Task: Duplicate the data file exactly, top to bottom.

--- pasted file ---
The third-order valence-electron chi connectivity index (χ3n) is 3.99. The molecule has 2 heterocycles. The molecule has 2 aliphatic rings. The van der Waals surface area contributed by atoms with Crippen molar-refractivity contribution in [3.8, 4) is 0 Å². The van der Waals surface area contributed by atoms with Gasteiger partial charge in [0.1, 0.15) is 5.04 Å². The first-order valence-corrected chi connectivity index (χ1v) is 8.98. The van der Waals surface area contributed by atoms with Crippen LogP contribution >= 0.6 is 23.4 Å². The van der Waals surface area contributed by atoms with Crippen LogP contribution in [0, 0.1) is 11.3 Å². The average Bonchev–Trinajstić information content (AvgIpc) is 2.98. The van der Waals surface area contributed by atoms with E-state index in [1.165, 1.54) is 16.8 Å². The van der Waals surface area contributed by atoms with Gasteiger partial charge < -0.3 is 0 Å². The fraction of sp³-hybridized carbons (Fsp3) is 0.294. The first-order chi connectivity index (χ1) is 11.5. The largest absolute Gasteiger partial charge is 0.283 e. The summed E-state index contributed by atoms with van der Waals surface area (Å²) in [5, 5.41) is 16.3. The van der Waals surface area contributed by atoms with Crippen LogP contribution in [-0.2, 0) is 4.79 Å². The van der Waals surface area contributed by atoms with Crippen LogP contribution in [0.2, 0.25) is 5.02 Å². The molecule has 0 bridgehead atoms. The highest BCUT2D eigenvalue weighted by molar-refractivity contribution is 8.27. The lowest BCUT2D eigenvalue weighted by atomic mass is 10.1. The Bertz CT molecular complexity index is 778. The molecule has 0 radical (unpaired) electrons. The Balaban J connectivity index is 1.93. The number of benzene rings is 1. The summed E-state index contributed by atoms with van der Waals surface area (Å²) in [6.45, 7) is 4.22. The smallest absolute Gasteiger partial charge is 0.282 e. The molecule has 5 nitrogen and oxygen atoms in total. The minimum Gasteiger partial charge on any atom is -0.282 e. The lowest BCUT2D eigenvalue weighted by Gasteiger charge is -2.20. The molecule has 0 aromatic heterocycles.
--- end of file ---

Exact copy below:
The third-order valence-electron chi connectivity index (χ3n) is 3.99. The molecule has 2 heterocycles. The molecule has 2 aliphatic rings. The van der Waals surface area contributed by atoms with Crippen molar-refractivity contribution in [3.8, 4) is 0 Å². The van der Waals surface area contributed by atoms with Gasteiger partial charge in [0.1, 0.15) is 5.04 Å². The first-order valence-corrected chi connectivity index (χ1v) is 8.98. The van der Waals surface area contributed by atoms with Crippen LogP contribution >= 0.6 is 23.4 Å². The van der Waals surface area contributed by atoms with Crippen LogP contribution in [0, 0.1) is 11.3 Å². The average Bonchev–Trinajstić information content (AvgIpc) is 2.98. The van der Waals surface area contributed by atoms with E-state index in [1.165, 1.54) is 16.8 Å². The van der Waals surface area contributed by atoms with Gasteiger partial charge < -0.3 is 0 Å². The fraction of sp³-hybridized carbons (Fsp3) is 0.294. The first-order chi connectivity index (χ1) is 11.5. The largest absolute Gasteiger partial charge is 0.283 e. The summed E-state index contributed by atoms with van der Waals surface area (Å²) in [5, 5.41) is 16.3. The van der Waals surface area contributed by atoms with Crippen LogP contribution in [-0.2, 0) is 4.79 Å². The van der Waals surface area contributed by atoms with Crippen LogP contribution in [0.2, 0.25) is 5.02 Å². The molecule has 0 bridgehead atoms. The highest BCUT2D eigenvalue weighted by molar-refractivity contribution is 8.27. The lowest BCUT2D eigenvalue weighted by atomic mass is 10.1. The Bertz CT molecular complexity index is 778. The molecule has 0 radical (unpaired) electrons. The Balaban J connectivity index is 1.93. The number of benzene rings is 1. The summed E-state index contributed by atoms with van der Waals surface area (Å²) in [6.45, 7) is 4.22. The smallest absolute Gasteiger partial charge is 0.282 e. The molecule has 5 nitrogen and oxygen atoms in total. The minimum Gasteiger partial charge on any atom is -0.282 e. The lowest BCUT2D eigenvalue weighted by Gasteiger charge is -2.20. The molecule has 0 aromatic heterocycles.